One more change that I like in this iteration of the Garmin Nuvi interface is the decision to use a search-driven destination selection system. With the 3597LM you can still browse POI categories and input addresses with prompts for house number and street name, but at the top of the "Where to?" menu, you'll find a search box that can accept street addresses, business names, and destination categories. Start typing "123 Main" and the Nuvi may automatically autocomplete the address. Type "movie theaters" and it will display the nearest movie theaters. Type "Starbucks" and...you get the point. I love that I can just tell the Nuvi what I want and it will figure out the best way to get me there.
Tap any of the results and you'll get shortcuts to a map with up to three routes, an information screen with street address and phone number, and "Go!" which simply starts turn-by-turn navigation with the fastest route possible.
Routing and rerouting were quick and the paths chosen were logical, judging from my local knowledge of the test areas.
As I stated earlier, I liked the conversational tone of the Nuvi's turn-by-turn directions, but I also appreciated that the directions were brief and to the point. No one wants to listen to a robotic voice droning on and on.
I first attempted to test the Nuvi 3597LMTHD from the dashboard of the, but -- after 30 minutes of fruitlessly "Searching for GPS" -- I surmised that the sedan's weird heated windshield was somehow blocking the signal. Later, in the 2013 Mercedes-Benz CLS63 AMG -- with conventional glass -- the Nuvi snapped up its cold-start GPS position in mere moments and retained a good lock on its position, even while I was driving between tall buildings and through tunnels.
One of the first things that you should do when you unbox your new portable navigator is plug it into your computer and search for firmware and map updates. The LM at the end of Nuvi 3597LM stands for Lifetime Maps, so there's no excuse not to check for the most recent data.
After connecting to a computer via USB and downloading the Garmin Express software from Garmin's Web site, I was able to download fresh firmware, the most recent version of the text-to-speech engine for turn-by-turn directions, and the newest maps. All of these updates totaled a few gigabytes and the update took about 20 or 30 minutes, but it's also largely automated, so you won't have to babysit the software.
Also downloadable is to your smartphone is Garmin's Smartphone Link software for Android and iOS. This app connects your phone to the device, so you can beam over destinations that you find on your phone, and provides a data connection for access to premium Garmin Live services with yearly subscriptions: Advanced Weather data ($4.99 per year), Fuel Prices ($9.99 per year), Live Traffic data ($19.99 per year and a bit redundant on this particular model), and PhotoLive traffic camera feeds ($4.99 per year).
When you get out of your car, Garmin Smartphone Link also marks a Google Map with the GPS location of where you parked based on where it was when the Bluetooth connection with the Nuvi was broken. Using the map, users can navigate from the parking spot to the Nuvi's last chosen destination and back, but without turn-by-turn directions, it's navigation of the DIY sort.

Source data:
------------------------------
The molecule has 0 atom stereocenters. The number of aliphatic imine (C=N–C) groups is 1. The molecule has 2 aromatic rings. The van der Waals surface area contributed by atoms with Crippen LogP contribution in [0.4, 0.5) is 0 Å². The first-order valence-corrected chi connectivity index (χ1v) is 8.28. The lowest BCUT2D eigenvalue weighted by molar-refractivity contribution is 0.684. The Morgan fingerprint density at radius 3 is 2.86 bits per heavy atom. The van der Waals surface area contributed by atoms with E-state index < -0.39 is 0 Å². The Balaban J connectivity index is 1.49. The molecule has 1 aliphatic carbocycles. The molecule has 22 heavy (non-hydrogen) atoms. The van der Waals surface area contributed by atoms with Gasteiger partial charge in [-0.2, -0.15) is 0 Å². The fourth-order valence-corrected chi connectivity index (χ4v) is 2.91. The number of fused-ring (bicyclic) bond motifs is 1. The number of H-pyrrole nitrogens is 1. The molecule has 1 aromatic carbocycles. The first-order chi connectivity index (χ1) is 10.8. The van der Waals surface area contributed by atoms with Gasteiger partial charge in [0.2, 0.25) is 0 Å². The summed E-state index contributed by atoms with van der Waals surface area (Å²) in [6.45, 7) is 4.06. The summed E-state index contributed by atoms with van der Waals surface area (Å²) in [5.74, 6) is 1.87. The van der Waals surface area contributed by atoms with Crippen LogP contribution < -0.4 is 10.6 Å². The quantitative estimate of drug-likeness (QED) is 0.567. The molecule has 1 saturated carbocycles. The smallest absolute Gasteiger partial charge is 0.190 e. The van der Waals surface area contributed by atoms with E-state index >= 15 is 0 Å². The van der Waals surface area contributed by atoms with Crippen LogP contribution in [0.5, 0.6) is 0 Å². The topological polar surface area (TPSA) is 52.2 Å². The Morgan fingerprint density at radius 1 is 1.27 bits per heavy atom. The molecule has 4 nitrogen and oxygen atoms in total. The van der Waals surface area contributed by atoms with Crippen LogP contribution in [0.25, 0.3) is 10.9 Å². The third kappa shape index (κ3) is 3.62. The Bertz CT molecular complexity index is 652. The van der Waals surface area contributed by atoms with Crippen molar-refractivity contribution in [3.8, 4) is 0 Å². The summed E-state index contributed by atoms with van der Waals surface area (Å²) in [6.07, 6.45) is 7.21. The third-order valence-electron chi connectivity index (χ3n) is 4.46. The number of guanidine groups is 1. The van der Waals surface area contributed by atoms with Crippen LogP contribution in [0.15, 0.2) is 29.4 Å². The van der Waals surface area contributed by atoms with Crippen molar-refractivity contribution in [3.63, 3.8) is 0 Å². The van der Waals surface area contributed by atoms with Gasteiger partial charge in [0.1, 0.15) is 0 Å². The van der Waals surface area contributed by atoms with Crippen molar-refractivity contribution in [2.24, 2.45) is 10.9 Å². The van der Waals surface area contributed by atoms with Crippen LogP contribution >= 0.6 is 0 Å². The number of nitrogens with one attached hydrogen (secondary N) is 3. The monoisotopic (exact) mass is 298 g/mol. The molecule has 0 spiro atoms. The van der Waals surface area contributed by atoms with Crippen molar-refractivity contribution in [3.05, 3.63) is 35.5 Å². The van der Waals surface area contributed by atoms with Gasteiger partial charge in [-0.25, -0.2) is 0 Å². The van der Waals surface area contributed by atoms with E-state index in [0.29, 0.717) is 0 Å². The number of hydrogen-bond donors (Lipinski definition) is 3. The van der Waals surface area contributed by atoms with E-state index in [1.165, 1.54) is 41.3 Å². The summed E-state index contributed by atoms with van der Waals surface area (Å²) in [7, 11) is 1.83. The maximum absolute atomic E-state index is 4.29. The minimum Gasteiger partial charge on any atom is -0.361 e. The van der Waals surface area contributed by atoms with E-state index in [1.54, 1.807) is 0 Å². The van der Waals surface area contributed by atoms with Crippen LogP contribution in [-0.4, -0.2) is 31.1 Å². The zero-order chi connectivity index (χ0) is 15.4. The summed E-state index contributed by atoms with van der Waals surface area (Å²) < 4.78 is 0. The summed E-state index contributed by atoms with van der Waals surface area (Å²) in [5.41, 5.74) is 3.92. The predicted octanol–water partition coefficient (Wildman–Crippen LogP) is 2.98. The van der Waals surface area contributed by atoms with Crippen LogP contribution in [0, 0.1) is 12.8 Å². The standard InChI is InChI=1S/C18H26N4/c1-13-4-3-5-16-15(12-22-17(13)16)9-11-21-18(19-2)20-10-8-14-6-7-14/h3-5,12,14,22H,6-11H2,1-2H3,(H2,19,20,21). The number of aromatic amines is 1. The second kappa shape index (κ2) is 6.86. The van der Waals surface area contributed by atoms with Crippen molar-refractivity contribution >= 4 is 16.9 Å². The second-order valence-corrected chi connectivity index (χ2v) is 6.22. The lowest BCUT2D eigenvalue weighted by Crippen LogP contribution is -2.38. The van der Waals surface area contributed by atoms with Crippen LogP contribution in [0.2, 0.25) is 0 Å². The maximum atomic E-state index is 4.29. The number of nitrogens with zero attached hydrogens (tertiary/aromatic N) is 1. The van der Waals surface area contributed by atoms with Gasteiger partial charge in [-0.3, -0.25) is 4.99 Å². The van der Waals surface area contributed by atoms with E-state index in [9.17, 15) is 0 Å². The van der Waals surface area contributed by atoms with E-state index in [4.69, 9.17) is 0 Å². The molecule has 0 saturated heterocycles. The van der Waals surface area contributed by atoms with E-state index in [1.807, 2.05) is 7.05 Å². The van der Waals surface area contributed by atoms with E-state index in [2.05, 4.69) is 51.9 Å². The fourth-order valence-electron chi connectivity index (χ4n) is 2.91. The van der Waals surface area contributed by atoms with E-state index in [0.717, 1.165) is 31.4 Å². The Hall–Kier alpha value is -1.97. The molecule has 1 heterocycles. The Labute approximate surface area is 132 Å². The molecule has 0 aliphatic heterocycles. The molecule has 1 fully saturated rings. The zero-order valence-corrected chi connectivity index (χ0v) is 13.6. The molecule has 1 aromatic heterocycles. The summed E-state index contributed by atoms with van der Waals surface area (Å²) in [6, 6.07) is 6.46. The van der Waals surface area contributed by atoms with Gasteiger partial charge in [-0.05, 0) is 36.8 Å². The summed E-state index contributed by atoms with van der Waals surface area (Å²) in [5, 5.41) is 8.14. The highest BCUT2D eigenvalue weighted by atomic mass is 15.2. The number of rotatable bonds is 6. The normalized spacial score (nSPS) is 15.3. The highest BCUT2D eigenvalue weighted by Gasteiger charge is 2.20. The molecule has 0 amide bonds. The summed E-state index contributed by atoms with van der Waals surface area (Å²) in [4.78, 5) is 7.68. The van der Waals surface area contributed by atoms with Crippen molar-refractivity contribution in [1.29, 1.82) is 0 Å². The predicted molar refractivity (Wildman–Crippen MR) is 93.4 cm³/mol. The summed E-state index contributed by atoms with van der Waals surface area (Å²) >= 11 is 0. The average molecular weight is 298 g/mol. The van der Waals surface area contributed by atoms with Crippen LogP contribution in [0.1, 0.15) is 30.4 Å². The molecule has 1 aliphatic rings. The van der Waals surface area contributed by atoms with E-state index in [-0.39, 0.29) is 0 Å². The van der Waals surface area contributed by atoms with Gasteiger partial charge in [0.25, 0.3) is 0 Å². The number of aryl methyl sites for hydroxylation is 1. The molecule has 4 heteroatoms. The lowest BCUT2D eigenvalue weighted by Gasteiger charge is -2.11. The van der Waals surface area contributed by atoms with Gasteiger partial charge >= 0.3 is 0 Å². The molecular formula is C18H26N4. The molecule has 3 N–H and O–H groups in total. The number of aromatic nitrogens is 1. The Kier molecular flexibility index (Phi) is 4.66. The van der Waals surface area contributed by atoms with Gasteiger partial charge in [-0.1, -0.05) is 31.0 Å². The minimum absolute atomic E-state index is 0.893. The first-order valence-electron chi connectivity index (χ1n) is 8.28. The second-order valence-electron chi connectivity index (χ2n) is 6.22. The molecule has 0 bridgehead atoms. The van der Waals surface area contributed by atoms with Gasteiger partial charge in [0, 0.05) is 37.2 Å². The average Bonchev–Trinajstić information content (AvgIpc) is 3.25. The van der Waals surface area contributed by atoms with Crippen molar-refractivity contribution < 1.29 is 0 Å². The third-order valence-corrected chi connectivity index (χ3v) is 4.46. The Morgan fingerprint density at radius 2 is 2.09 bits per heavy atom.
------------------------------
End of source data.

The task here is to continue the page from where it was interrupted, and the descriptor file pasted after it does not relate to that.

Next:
Compared with Magellan's breed of smartphone linking with its SmartGPS, Garmin Smartphone Link doesn't seem very useful. There's no searching from within the app and no way to edit favorites either. It doesn't allow the Nuvi device to connect to the Web to search Google for destinations, and really only seems to exist as a way for Garmin to charge the user more money for services that Magellan offers for free.
Fortunately, the Nuvi 3597LMTHD performs just fine without it.
The Garmin Nuvi 3597LMTHD retails for $349.99, placing it directly in competition with the . That's about the price that I'd expect to pay for a premium portable navigator, but which is better?
Where the Nuvi falls flat is its Smartphone Link software, which doesn't really seem to add any value to the navigation experience. The Magellan SmartGPS and its app work seamlessly together, providing Web-connected search, Yelp and Foursquare reviews, and contact and address book syncing both on the device and the handset. The interface is a bit too busy when compared with the simple Nuvi, but it's also much more functional.
Personally, I prefer the Nuvi hardware and the simpler interface to Magellan's offering. The Garmin is more responsive to touches, seems to route and reroute more quickly, has a more intelligently organized interface, and generally feels like a more expensive product. The Garmin also boasts a better voice command system.
When the rubber meets the road, however, I'll take a lot of simplicity and ease of use over a bit of extra functionality any day. So this round still goes to the simpler Garmin Nuvi 3597LMTHD.
Both devices face stiff competition from the very smartphones to which they attempt to connect. Your average Android phone or Apple device comes with apps like, for example, Google Maps, which is free and boasts cloud-based map data that is potentially more up-to-date than the Nuvi's static maps. And it's oh-so-hard to argue with free. I get it; smartphone navigation apps are pretty great.
The Nuvi, on the other hand, will actually work without a connection to the Internet, which could be important for some users. Also, as good as Google Maps or apps like Waze, or MapQuest may be, the Nuvi's interface just seems a bit better. It was designed to be used in a car rather than adapted for the task. The onscreen buttons are larger and easier to hit; the voice commands, while not as extensive, are tailored for use behind the wheel; and the mapping and routing experiences are bulletproof -- apps may crash or stutter depending on your phone's background processes, but in my testing, the Nuvi never did.,